Industrial accidents continue to plague workers in Canada. From 2011 to 2013, there was an average of 250 deaths per year in two key combined categories: mining, quarrying and oil wells and manufacturing, according to Canada’s National Work Injury/Disease Statistics Program.
Most fatal accidents are preceded by obvious warning signs. These include “urgent” maintenance left for months, a lack of operator experience and a management team that sacrifices everything for profitability. This leads to multiple near-misses that, even if minor, can eventually lead to a serious event or fatality.
Preventable accidents occur every day and most of the problems can be traced to leadership culture in the organization. Although these companies may have emphasized the importance of safety, it is not enough just to expound it. Scepticism is a vital part of your safety program to ensure that your company is actually doing what it says.
It is part of human nature to slip into comfortable bad habits, or take a short cut just once that, over time, becomes the norm. Your safety systems may be amazing but no organization is immune to complacency. An important aspect of a Process Safety Management (PSM) program is a healthy dose of scepticism in your processes, people and equipment.
We can’t see all our personal faults. It is the same with getting safety audits by people not involved in the day-to-day operations. An auditor may see issues even dedicated staff miss and an outside look by an independent third party is the best way to ensure your processes and culture are adequate. Formal audits conducted by accredited agencies can be great for this. An outside audit can help a company define best industry practices, ensuring those practices are talked about, defined and rewarded.
In the maintenance department, auditors with a sceptical attitude can check if the important tasks are being completed and the critical issues are resolved. Is there a growing list of bypasses, workarounds or compromises needed to keep the line moving? Be sceptical and concerned about stop-gap solutions, or a growing list of high-priority items that never get done.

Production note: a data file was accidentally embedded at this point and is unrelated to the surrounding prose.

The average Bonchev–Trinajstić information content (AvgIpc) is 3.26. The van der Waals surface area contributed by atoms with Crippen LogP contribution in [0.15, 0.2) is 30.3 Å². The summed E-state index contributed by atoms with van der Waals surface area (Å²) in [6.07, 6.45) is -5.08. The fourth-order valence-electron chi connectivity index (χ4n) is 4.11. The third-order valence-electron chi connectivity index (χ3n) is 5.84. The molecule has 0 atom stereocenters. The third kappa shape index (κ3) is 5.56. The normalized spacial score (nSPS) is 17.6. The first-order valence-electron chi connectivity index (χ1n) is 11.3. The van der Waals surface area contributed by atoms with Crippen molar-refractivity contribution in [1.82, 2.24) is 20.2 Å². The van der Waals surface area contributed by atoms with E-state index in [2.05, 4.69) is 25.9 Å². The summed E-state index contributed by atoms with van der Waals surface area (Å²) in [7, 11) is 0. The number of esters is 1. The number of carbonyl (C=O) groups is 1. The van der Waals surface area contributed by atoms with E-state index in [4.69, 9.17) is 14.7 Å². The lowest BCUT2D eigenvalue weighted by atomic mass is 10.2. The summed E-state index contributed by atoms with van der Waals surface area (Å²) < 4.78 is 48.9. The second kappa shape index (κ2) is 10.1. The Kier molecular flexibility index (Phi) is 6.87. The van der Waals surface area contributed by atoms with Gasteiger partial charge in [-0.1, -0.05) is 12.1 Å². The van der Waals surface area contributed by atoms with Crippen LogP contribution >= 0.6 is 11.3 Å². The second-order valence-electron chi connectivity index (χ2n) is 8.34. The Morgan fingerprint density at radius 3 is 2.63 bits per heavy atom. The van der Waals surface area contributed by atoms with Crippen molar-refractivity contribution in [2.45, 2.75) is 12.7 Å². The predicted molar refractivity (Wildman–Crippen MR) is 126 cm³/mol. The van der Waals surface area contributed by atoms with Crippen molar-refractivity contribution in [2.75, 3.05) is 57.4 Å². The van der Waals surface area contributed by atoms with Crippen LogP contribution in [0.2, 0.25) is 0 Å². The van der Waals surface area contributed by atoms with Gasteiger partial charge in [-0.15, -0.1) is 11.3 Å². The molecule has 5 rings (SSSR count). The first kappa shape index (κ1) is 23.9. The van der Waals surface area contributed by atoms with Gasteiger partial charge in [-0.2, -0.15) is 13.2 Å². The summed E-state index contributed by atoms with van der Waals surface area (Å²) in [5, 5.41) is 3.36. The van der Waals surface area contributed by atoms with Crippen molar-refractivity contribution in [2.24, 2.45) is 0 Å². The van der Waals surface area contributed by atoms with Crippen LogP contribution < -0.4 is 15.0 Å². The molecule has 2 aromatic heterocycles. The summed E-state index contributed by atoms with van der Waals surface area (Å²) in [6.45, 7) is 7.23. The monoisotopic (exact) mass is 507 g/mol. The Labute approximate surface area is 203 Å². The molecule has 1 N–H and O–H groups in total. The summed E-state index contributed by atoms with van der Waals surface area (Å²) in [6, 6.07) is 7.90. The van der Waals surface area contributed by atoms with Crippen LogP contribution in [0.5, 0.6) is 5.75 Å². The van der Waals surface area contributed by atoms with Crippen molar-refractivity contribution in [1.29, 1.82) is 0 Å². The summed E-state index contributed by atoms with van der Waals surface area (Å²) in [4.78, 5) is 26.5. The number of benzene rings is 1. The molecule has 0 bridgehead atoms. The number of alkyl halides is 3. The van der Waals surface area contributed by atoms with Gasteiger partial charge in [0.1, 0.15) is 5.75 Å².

Among your operations crew, it may be time to conduct in-depth interviews about your procedures. Don’t make the process accusatory. Out-of-date information can persist in documents and operational memory. Review the utility of your procedures and ask if they may be considered pointless or redundant. Ask the question: do your daily operations include improvised or informal procedures that should be formalized? Be sceptical but not judgmental of quiescent staff — it may be frustration or fear that keeps them from speaking out.
Human factors and safety culture are intertwined. The written procedure may be to report spills and leaks so they can be cleaned up, examined and the cause found and corrected. Is it mopped up and forgotten because people don’t want to deal with the reporting paperwork? Is it ignored because nobody ever gets around to fixing it anyways? Be sceptical of the lack of small incidents as it may indicate they are not being reported and the problems not being fixed. Multiple small problems can lead to a much larger incident.
Some companies develop incentives to promote safety but may instead create bigger problems. For example, a company may reward zero-reported safety incidents in a month. This can lead to people covering up incidents that should be reported and acted upon in order to collect the reward. Talk to the staff and management about any incentive plans. Be sceptical of the supposed outcome. Find out what behaviour and results are actually rewarded. Are these counter to your goals of process safety?
My call to action is “chronic unease” in your own safety. My suggestion is scepticism in your own security. Safety is not a task to be completed and done with but a continuous and never-ending duty.
Michael Bottos is a Calgary-based chemical engineer and senior risk consultant for Lloyd’s Register, a global engineering, technical and business services organization owned by the Lloyd’s Register Foundation, a UK charity dedicated to research and education in science and engineering.